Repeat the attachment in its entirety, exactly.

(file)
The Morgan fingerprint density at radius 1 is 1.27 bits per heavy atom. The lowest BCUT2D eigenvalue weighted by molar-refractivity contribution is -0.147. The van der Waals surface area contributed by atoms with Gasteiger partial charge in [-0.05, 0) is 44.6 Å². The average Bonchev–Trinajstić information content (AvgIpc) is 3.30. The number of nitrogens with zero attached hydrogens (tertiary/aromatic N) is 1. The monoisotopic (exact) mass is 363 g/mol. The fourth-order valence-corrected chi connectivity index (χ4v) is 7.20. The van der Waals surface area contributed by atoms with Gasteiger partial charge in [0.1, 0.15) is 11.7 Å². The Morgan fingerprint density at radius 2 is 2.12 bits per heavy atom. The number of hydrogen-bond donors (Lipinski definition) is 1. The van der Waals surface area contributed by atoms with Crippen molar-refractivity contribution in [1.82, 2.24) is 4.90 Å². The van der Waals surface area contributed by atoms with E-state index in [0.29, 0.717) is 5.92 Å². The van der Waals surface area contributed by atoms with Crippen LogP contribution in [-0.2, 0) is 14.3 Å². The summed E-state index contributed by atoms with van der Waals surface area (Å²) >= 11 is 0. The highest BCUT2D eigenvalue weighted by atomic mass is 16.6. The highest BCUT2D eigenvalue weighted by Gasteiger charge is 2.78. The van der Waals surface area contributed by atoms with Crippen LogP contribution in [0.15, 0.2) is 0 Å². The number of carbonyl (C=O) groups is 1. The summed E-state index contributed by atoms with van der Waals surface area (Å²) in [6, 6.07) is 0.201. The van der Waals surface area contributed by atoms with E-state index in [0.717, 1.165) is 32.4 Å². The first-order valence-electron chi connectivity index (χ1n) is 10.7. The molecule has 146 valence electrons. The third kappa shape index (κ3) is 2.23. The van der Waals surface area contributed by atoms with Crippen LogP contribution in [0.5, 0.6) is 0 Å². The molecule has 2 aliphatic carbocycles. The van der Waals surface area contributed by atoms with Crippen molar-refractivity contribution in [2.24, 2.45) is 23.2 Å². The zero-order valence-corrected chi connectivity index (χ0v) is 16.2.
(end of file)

The Morgan fingerprint density at radius 1 is 1.27 bits per heavy atom. The lowest BCUT2D eigenvalue weighted by molar-refractivity contribution is -0.147. The van der Waals surface area contributed by atoms with Gasteiger partial charge in [-0.05, 0) is 44.6 Å². The average Bonchev–Trinajstić information content (AvgIpc) is 3.30. The number of nitrogens with zero attached hydrogens (tertiary/aromatic N) is 1. The monoisotopic (exact) mass is 363 g/mol. The fourth-order valence-corrected chi connectivity index (χ4v) is 7.20. The van der Waals surface area contributed by atoms with Gasteiger partial charge in [0.1, 0.15) is 11.7 Å². The Morgan fingerprint density at radius 2 is 2.12 bits per heavy atom. The number of hydrogen-bond donors (Lipinski definition) is 1. The van der Waals surface area contributed by atoms with Crippen molar-refractivity contribution in [1.82, 2.24) is 4.90 Å². The van der Waals surface area contributed by atoms with E-state index in [0.29, 0.717) is 5.92 Å². The van der Waals surface area contributed by atoms with Crippen LogP contribution in [-0.2, 0) is 14.3 Å². The summed E-state index contributed by atoms with van der Waals surface area (Å²) >= 11 is 0. The highest BCUT2D eigenvalue weighted by atomic mass is 16.6. The highest BCUT2D eigenvalue weighted by Gasteiger charge is 2.78. The van der Waals surface area contributed by atoms with Crippen LogP contribution in [0.15, 0.2) is 0 Å². The number of carbonyl (C=O) groups is 1. The summed E-state index contributed by atoms with van der Waals surface area (Å²) in [6, 6.07) is 0.201. The van der Waals surface area contributed by atoms with E-state index in [0.717, 1.165) is 32.4 Å². The first-order valence-electron chi connectivity index (χ1n) is 10.7. The molecule has 146 valence electrons. The third kappa shape index (κ3) is 2.23. The van der Waals surface area contributed by atoms with Crippen LogP contribution in [0.5, 0.6) is 0 Å². The molecule has 2 aliphatic carbocycles. The van der Waals surface area contributed by atoms with Crippen molar-refractivity contribution in [2.24, 2.45) is 23.2 Å². The zero-order valence-corrected chi connectivity index (χ0v) is 16.2.